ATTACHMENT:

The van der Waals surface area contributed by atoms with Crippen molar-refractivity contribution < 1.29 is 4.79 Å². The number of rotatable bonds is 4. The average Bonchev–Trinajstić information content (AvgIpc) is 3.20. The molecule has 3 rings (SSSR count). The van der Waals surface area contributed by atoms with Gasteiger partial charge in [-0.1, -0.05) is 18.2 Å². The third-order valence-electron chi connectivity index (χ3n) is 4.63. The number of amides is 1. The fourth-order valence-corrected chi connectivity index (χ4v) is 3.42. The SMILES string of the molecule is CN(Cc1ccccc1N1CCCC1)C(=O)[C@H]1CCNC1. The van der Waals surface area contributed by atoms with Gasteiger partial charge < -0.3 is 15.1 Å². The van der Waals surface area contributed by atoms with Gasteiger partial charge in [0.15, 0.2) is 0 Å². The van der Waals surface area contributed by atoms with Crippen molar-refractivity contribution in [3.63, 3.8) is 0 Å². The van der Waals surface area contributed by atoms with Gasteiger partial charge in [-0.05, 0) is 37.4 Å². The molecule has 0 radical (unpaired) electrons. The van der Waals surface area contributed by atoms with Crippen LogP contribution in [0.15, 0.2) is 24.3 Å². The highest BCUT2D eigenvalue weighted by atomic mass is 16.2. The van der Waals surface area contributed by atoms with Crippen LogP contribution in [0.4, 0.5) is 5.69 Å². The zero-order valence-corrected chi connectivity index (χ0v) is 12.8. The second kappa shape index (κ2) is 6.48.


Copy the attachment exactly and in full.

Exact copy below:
The van der Waals surface area contributed by atoms with Crippen molar-refractivity contribution < 1.29 is 4.79 Å². The number of rotatable bonds is 4. The average Bonchev–Trinajstić information content (AvgIpc) is 3.20. The molecule has 3 rings (SSSR count). The van der Waals surface area contributed by atoms with Gasteiger partial charge in [-0.1, -0.05) is 18.2 Å². The third-order valence-electron chi connectivity index (χ3n) is 4.63. The number of amides is 1. The fourth-order valence-corrected chi connectivity index (χ4v) is 3.42. The SMILES string of the molecule is CN(Cc1ccccc1N1CCCC1)C(=O)[C@H]1CCNC1. The van der Waals surface area contributed by atoms with Gasteiger partial charge < -0.3 is 15.1 Å². The van der Waals surface area contributed by atoms with Gasteiger partial charge in [0.15, 0.2) is 0 Å². The van der Waals surface area contributed by atoms with Crippen molar-refractivity contribution in [3.63, 3.8) is 0 Å². The van der Waals surface area contributed by atoms with Gasteiger partial charge in [-0.05, 0) is 37.4 Å². The molecule has 0 radical (unpaired) electrons. The van der Waals surface area contributed by atoms with Crippen LogP contribution in [0.15, 0.2) is 24.3 Å². The highest BCUT2D eigenvalue weighted by atomic mass is 16.2. The van der Waals surface area contributed by atoms with Crippen LogP contribution in [0.4, 0.5) is 5.69 Å². The zero-order valence-corrected chi connectivity index (χ0v) is 12.8. The second kappa shape index (κ2) is 6.48.